• Learn even more by surveying and requesting feedback from others who have taken the exam.  They may well have some tidbits of advice for you.   They may alert you to specific pitfalls to avoid.  Keep a list for future reference.

STAGE 2: Friendship Level— This is the “let’s become friends” stage of the process.

• Visit the ETS website to learn about the GRE subject tests offered and to access the associated subject test review books which will provide details on the content areas for the test, the weights assigned to each topic, as well as a practice test. This will provide you with a guide on what to study as well as how much time to allocate to specific topics. The subject test practice book can be downloaded from the web free of charge or will be mailed when you register for the exam.

• To prepare for the GRE general test, you should invest the time to diagnose the skill areas that need the most attention by identifying areas of weakness that require intensive review. These may include, but are not limited to, reading for meaning, analyzing and general organization of your ideas in short essay format, general mathematics, algebra, geometry, charts, etc.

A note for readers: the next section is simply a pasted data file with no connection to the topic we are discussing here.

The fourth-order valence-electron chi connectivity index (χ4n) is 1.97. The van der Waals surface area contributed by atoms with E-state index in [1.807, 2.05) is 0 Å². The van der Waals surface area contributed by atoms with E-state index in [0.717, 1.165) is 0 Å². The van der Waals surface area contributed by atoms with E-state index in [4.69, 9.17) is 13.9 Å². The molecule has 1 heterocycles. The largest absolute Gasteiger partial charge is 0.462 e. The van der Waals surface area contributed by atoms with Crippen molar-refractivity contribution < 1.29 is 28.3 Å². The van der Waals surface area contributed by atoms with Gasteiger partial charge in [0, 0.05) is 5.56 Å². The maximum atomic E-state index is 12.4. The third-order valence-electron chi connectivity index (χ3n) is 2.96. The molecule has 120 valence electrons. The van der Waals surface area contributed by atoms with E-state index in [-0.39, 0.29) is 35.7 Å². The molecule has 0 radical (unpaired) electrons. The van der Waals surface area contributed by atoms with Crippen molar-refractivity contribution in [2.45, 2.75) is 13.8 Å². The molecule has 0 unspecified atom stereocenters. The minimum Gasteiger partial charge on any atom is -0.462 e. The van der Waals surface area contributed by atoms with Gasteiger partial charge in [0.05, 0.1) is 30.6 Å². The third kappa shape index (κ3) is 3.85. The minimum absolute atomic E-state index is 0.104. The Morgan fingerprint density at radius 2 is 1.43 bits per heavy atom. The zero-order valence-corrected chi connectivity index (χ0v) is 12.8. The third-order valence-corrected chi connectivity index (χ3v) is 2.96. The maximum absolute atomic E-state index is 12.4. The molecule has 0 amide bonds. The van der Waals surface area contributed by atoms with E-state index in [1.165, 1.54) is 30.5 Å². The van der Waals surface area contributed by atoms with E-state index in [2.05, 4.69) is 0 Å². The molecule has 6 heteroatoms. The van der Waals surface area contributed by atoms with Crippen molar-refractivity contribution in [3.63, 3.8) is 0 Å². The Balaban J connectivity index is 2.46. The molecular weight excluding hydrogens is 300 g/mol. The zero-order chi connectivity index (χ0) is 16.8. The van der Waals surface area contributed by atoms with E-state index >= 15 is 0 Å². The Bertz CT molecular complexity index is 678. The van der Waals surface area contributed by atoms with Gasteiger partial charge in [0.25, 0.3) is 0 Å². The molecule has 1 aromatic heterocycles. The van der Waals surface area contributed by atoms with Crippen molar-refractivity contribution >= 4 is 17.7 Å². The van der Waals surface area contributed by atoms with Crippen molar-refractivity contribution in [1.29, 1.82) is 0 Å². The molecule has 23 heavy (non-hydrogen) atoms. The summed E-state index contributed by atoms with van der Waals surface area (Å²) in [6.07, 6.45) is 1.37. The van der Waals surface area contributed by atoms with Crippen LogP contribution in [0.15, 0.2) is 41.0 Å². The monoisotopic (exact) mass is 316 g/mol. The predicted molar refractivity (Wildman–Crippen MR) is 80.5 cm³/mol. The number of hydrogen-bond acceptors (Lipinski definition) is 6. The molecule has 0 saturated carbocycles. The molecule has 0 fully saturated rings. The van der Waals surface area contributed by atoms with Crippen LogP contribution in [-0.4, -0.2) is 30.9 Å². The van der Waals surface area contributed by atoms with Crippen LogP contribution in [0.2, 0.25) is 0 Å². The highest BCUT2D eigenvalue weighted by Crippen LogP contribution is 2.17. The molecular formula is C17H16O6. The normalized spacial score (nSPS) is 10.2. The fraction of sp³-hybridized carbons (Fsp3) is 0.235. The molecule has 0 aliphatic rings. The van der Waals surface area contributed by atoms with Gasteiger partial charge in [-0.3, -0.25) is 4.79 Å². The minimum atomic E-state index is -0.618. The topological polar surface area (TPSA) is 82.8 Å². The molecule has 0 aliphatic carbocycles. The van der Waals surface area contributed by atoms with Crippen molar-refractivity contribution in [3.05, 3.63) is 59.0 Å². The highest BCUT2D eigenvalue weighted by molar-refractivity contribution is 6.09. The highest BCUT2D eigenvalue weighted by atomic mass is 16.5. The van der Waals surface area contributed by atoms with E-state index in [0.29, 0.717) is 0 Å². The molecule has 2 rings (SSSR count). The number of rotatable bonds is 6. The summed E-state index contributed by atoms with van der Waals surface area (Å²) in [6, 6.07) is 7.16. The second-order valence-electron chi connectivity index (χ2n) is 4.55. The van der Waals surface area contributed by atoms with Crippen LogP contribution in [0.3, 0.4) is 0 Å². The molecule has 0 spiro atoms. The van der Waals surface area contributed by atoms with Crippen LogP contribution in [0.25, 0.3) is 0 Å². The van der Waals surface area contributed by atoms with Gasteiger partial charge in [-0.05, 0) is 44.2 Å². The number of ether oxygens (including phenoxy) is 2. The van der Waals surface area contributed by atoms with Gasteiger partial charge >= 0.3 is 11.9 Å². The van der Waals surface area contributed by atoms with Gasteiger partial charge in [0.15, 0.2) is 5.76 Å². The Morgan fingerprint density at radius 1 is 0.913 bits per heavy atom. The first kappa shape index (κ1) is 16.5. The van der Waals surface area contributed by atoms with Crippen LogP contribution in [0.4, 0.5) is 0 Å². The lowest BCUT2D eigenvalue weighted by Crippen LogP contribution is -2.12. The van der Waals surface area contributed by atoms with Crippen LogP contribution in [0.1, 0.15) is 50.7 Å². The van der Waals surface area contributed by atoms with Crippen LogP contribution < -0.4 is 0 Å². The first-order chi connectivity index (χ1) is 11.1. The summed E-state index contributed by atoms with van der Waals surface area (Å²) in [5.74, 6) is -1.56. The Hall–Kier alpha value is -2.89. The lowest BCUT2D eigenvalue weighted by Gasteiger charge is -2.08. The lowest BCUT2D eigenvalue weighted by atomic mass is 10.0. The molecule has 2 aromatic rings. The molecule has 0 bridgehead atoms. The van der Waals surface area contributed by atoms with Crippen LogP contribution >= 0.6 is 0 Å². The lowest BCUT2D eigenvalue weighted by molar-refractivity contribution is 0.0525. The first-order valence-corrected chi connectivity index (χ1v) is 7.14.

• Take advantage of the diagnostic services offered by ETS which includes GRE’s Diagnostic Tests and Score It Now!, the online writing practice. Check out these low cost options on the ETS website.

• Make use of the GRE Powerprep software for reviews of the verbal and quantitative measure sections of the GRE exam.

• Be prepared to write 2 timed essays. One essay will present your perspective on an issue and the second essay will assess your ability to analyze an argument.  You can practice typing an essay response under timed conditions using GRE Powerprep software or you can pay for Score- it -Now! for online writing practice. The analytical writing measure serves as an assessment of critical thinking and the following analytical and writing skills:  articulation of complex ideas, clear and effective examination of claims and evidence, supporting ideas with relevant reasons and explicit examples, preparing a well-focused and coherent discussion, and displaying mastery of standard written English.

• Throughout this entire stage use positive self-talk as a confidence booster.  Place the emphasis on all of the progress you have made and continue to make.

(On a side note, I made sure that I was always available for confidence boosting and positive feedback)